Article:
A team from RMIT University (Australia) claims to have discovered a cost-effective way to produce hydrogen using wastewater and wastewater. The process not only produces clean H2 gas, but it also captures all the carbon in human faeces and puts it to good use.

In doing so, he could not only generate clean energy from a virtually unlimited resourceIt could also lead to a completely emission neutral wastewater sector. If hydrogen is to play a major role in the future green economy, such production methods could kill two birds with one stone.

Treated wastewater, according to the team, is mainly used as a fertilizer in agriculture, but around 30% globally is stored or sent to landfills.

Biogas, mainly methane, which is produced when wastewater settles and decomposes in a sewage treatment plant, can be burned as a renewable fuel, but not clean in terms of emissions.

Instead, the study by the RMIT team, published in the peer-reviewed International Journal of Hydrogen Energy, proposes a new method in which “biosolids” or poo are converted into biochar, a type of carbon. rich in carbon. This biochar contains enough heavy metal particles to function as an “ideal” catalyst, whereby the methane-rich biogas can be split into carbon and hydrogen.

The process can be done in a high efficiency and high temperature pyrolysis reactor, designed by a team from RMIT’s own engineering school, which can separate hydrogen while simultaneously converting carbon into another form of carbon nanomaterial-coated biochar, which has great value in a range of uses including the environment, improving agricultural soils and even energy storage.

More importantly, where burning biogas releases a ton of carbon into the atmosphere, this pyrolysis process captures and sequesters all this carbon in a useful form that does not reach the atmosphere.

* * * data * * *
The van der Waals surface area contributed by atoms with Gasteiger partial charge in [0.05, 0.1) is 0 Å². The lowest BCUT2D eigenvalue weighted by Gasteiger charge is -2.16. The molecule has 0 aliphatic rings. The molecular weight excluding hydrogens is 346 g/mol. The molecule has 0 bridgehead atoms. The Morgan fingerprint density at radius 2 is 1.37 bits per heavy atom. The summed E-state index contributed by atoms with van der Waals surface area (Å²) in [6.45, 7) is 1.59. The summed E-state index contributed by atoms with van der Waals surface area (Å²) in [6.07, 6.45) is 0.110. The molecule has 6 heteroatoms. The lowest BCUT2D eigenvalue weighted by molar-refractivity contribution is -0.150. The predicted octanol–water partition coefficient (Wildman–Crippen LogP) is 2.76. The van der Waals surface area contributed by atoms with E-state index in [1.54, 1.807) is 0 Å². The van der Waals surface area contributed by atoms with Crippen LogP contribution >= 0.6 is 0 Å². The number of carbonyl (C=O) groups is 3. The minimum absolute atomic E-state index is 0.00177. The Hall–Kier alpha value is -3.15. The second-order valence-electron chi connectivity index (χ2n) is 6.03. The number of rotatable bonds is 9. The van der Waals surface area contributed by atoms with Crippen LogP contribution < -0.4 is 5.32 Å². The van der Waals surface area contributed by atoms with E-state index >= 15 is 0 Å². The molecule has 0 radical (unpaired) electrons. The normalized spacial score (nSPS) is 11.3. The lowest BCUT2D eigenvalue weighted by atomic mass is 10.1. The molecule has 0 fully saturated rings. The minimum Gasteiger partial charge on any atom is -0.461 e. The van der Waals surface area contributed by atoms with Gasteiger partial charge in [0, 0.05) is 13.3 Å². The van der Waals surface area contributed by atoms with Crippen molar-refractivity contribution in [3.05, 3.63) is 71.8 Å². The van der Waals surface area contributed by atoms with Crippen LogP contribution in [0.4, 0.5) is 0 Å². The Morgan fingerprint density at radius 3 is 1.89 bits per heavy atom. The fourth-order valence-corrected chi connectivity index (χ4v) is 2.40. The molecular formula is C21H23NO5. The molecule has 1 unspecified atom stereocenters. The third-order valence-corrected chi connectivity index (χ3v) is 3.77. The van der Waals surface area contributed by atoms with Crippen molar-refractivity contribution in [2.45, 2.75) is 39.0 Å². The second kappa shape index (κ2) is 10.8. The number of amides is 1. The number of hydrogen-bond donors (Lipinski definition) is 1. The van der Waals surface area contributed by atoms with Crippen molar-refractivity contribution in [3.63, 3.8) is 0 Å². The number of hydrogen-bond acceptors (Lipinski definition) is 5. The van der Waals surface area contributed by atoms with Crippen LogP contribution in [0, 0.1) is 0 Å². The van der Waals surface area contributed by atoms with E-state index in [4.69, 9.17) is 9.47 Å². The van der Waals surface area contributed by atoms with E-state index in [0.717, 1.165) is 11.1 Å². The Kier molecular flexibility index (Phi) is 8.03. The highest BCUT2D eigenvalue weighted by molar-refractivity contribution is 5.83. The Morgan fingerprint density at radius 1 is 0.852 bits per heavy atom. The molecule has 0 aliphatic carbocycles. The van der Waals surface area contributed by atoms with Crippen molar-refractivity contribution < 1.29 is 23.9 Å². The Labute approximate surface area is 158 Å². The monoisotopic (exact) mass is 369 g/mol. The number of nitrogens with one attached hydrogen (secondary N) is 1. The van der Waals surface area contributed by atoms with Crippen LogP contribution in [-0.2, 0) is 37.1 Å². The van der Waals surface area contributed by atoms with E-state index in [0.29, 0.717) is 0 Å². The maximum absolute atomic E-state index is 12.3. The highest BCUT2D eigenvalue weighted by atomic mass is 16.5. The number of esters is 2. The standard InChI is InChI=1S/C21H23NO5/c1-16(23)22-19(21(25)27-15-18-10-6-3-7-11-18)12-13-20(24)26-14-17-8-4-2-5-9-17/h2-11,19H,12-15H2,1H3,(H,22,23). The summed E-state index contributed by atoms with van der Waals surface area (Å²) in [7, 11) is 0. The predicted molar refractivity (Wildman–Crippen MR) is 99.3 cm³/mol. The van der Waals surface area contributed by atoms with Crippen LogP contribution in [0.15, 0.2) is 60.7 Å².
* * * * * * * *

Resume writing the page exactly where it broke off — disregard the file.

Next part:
We have radically optimized the heat and mass transfer in our reactor, while reducing the technology to make it very mobile. There are no reactors available that can achieve such phenomenal integration of heat and mass, in such a small, cost-effective package. And while already energy efficient, with further integration, this reactor could turn the conversion of biosolids and biogas into a process that actually produces energy rather than consuming it.

Kalpit Shah, Principal Investigator.

Our new hydrogen production technology is based on wastes whose supply is essentially unlimited. By harnessing the power of biosolids to produce totally clean fuel from biogas – while avoiding greenhouse gas emissions – we can deliver real environmental and economic gain.

South East Water, a utility company in the state of Victoria, has started building a pilot plant to test this hydrogen-powered poo technology and evaluate it for incorporation into the wastewater treatment process.

More information: www.sciencedirect.com

Via: www.rmit.edu.au